I don't understand this cryptic post. Are you suggesting that this trail crossing will be unsafe, someone will be killed/injured, and then sue the responsible agency?What would you recommend they do differently?
@ RuebenWell, let's see. A 12' wide multi-purpose trail that Ts into a 3' wide sidewalk at a 6-lane divided thoroughfare with an average of more than 30,000 vehicles per day, and a posted speed limit of 40 mph (IIRC). In addition, there are severely limited sight lines, both for trail users and street traffic.The design appears to expected cyclists to make a 90 turn to proceed 100 yards to a signalized crossing (at least in the early stages as published, and continued to be as of this photo). To force that movement, there is no curb-cut. This is both a good and bad thing. There appears to be no physical barrier to entering the street (nor is there room for one). If there is no barrier, cyclists and runners might fixate their vision on the continuance of the trail on the other side of the thoroughfare, thinking it continues straight across.Other than those quibbles, it looks great.
So, what would you do instead? I'm guessing that a bridge is not an option due to the power lines?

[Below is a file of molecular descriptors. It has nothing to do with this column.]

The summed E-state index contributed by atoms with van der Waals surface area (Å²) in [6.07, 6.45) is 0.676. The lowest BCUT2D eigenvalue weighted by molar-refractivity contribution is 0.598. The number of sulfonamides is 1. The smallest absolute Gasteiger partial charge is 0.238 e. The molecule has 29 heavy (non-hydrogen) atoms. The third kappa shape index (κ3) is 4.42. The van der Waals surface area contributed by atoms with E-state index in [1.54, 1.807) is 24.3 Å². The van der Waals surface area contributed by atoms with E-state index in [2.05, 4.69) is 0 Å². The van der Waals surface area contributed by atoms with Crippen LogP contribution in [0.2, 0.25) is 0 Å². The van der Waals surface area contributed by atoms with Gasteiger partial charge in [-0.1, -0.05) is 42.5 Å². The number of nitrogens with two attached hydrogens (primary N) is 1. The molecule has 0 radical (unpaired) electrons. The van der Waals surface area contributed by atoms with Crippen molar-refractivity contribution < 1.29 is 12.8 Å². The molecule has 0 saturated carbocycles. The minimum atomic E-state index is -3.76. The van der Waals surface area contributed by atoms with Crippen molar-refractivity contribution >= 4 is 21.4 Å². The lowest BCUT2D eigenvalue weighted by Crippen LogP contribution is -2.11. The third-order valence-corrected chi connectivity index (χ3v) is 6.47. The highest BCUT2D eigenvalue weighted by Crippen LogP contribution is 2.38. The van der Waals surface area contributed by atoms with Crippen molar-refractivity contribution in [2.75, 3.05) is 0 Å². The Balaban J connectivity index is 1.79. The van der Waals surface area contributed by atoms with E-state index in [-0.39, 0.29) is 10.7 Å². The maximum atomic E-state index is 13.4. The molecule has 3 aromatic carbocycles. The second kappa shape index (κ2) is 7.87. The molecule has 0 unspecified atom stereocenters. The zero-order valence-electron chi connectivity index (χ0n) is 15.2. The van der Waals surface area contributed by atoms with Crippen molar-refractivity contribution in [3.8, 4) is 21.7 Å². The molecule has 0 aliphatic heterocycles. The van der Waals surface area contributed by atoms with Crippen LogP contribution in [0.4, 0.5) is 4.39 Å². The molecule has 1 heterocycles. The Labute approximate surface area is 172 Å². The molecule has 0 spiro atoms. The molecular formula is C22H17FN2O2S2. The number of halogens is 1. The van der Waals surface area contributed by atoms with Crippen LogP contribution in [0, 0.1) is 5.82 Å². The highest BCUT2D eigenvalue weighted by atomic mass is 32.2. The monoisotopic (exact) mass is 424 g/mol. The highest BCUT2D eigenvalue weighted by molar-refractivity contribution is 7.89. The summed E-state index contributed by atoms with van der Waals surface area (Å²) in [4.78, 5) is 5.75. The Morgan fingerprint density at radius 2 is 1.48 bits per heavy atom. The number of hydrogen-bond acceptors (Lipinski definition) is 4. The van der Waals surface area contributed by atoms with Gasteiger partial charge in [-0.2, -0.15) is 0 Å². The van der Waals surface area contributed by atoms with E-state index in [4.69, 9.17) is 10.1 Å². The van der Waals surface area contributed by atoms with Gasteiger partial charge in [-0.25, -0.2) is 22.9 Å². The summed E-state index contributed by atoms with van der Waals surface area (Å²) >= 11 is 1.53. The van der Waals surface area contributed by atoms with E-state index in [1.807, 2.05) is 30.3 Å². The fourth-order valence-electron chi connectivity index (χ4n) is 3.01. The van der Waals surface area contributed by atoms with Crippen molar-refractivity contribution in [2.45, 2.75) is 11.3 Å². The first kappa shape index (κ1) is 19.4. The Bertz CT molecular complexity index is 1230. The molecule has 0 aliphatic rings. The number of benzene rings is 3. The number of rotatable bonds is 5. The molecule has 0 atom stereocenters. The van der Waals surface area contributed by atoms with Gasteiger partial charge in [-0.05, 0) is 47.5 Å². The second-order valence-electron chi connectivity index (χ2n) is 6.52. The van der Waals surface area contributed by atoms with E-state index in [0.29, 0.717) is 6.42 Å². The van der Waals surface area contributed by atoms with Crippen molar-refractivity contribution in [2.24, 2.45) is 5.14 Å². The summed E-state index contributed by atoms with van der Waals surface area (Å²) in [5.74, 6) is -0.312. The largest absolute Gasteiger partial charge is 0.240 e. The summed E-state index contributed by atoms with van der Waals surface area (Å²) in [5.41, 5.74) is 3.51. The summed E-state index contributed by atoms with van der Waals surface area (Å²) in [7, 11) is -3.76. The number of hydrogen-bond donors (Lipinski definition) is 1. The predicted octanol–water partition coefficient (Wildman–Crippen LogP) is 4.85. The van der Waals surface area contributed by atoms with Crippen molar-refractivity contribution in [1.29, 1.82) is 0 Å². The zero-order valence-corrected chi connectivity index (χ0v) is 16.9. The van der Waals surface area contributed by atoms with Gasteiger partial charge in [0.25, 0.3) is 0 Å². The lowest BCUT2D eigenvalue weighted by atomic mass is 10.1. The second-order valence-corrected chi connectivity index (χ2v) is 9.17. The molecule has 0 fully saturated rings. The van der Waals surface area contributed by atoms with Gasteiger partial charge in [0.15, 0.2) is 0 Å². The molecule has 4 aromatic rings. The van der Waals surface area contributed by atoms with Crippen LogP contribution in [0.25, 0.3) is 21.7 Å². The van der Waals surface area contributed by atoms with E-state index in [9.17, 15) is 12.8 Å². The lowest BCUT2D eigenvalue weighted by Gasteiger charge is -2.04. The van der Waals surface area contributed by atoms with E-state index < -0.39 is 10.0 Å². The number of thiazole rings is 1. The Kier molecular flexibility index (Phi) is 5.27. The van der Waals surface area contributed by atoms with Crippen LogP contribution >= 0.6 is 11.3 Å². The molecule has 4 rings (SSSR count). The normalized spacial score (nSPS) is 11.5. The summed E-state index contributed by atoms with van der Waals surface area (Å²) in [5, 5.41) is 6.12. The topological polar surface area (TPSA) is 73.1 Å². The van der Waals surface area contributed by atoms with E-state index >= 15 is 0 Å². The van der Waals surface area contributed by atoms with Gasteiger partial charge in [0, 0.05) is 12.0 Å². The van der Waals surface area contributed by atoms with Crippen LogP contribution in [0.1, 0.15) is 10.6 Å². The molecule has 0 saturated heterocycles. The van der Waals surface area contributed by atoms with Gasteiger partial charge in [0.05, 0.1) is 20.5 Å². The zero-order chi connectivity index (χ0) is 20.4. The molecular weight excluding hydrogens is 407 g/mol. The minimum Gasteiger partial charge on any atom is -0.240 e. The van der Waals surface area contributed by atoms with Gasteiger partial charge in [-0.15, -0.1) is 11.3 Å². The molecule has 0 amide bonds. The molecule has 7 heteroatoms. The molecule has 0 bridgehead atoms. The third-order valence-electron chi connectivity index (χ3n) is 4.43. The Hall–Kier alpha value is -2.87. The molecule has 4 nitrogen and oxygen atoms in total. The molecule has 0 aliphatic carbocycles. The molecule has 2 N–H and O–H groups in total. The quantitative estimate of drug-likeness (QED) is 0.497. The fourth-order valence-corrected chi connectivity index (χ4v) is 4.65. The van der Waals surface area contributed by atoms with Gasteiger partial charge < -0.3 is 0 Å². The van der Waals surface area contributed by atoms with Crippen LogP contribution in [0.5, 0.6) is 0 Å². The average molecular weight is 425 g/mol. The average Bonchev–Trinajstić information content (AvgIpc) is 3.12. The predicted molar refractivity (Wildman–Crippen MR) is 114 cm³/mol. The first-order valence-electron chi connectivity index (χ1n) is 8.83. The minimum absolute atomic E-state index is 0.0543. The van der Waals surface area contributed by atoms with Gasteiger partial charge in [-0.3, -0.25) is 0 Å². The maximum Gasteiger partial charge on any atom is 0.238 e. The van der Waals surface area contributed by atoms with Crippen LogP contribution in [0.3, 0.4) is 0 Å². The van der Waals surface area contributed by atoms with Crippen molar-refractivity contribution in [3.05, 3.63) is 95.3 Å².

@ -S-If the trail couldn't be routed to a signalized crossing, then an underpass, much like the one DART built for the Arapaho Station(?) in Richardson, 20' x 14' x 100'. Or even a 'Cut and Cover' underpass with what is essentially metal bridge decking on top (to minimize expense). Same thing needs to done on the Katy Trail at Henderson, as opposed to spending $15,000,000+ for a bridge at Mockingbird, when the signalized crossing at McMillan would have A) worked, B) been opened 10 years ago.
I laugh a little every time I pass through the McMillan intersection and see that "Coming Soon" sign.
-S- said... I laugh a little every time I pass through the McMillan intersection and see that "Coming Soon" sign.Me too. Ha, ha. Call that number and ask why.
I suspect this is a screening device. Any cyclist too bereft of common sense to figure out how to safely negotiate a crossing should not be allowed on the road anyway. Of course, I've tended to be overly optimistic about the capabilities and intentions of planners and transportation engineers in the past. On second thought, ignore my first sentence of the previous paragraph...
Steve A said..."I suspect this is a screening device."In a Darwinian sense, perhaps.
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